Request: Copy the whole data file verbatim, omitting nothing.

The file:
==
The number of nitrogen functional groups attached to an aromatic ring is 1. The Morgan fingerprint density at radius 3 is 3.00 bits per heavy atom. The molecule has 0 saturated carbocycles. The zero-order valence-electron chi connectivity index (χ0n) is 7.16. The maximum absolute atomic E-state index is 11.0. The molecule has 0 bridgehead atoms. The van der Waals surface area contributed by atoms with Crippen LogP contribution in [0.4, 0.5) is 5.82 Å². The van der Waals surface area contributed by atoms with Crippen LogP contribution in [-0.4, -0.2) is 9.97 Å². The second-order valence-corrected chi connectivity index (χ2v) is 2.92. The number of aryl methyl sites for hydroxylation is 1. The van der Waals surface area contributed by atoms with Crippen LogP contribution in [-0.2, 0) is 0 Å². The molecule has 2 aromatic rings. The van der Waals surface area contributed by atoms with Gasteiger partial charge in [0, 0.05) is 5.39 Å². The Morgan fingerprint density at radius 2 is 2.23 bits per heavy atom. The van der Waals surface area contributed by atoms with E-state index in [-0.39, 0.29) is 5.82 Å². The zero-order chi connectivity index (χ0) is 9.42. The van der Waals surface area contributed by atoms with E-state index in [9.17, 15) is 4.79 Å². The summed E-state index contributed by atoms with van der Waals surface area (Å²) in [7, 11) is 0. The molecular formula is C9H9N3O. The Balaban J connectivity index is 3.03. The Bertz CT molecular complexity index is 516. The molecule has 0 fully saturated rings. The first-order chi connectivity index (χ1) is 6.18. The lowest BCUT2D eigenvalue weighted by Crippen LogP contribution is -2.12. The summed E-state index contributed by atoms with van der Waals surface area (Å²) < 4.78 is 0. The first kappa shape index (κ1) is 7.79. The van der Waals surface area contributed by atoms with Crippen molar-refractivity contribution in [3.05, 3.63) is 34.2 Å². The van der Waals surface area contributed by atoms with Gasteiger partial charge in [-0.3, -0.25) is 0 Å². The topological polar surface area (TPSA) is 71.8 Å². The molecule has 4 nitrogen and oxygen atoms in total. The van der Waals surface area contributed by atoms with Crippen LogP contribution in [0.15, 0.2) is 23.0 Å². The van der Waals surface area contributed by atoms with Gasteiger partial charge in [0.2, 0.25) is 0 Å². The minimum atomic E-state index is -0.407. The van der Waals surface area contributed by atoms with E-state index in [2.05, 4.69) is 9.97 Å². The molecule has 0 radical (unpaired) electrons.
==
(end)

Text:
The number of nitrogen functional groups attached to an aromatic ring is 1. The Morgan fingerprint density at radius 3 is 3.00 bits per heavy atom. The molecule has 0 saturated carbocycles. The zero-order valence-electron chi connectivity index (χ0n) is 7.16. The maximum absolute atomic E-state index is 11.0. The molecule has 0 bridgehead atoms. The van der Waals surface area contributed by atoms with Crippen LogP contribution in [0.4, 0.5) is 5.82 Å². The van der Waals surface area contributed by atoms with Crippen LogP contribution in [-0.4, -0.2) is 9.97 Å². The second-order valence-corrected chi connectivity index (χ2v) is 2.92. The number of aryl methyl sites for hydroxylation is 1. The van der Waals surface area contributed by atoms with Crippen LogP contribution in [-0.2, 0) is 0 Å². The molecule has 2 aromatic rings. The van der Waals surface area contributed by atoms with Gasteiger partial charge in [0, 0.05) is 5.39 Å². The Morgan fingerprint density at radius 2 is 2.23 bits per heavy atom. The van der Waals surface area contributed by atoms with E-state index in [-0.39, 0.29) is 5.82 Å². The zero-order chi connectivity index (χ0) is 9.42. The van der Waals surface area contributed by atoms with E-state index in [9.17, 15) is 4.79 Å². The summed E-state index contributed by atoms with van der Waals surface area (Å²) in [7, 11) is 0. The molecular formula is C9H9N3O. The Balaban J connectivity index is 3.03. The Bertz CT molecular complexity index is 516. The molecule has 0 fully saturated rings. The first-order chi connectivity index (χ1) is 6.18. The lowest BCUT2D eigenvalue weighted by Crippen LogP contribution is -2.12. The summed E-state index contributed by atoms with van der Waals surface area (Å²) < 4.78 is 0. The first kappa shape index (κ1) is 7.79. The van der Waals surface area contributed by atoms with Crippen molar-refractivity contribution in [3.05, 3.63) is 34.2 Å². The van der Waals surface area contributed by atoms with Gasteiger partial charge in [-0.3, -0.25) is 0 Å². The topological polar surface area (TPSA) is 71.8 Å². The molecule has 4 nitrogen and oxygen atoms in total. The van der Waals surface area contributed by atoms with Crippen LogP contribution in [0.15, 0.2) is 23.0 Å². The van der Waals surface area contributed by atoms with Gasteiger partial charge in [0.2, 0.25) is 0 Å². The minimum atomic E-state index is -0.407. The van der Waals surface area contributed by atoms with E-state index in [2.05, 4.69) is 9.97 Å². The molecule has 0 radical (unpaired) electrons.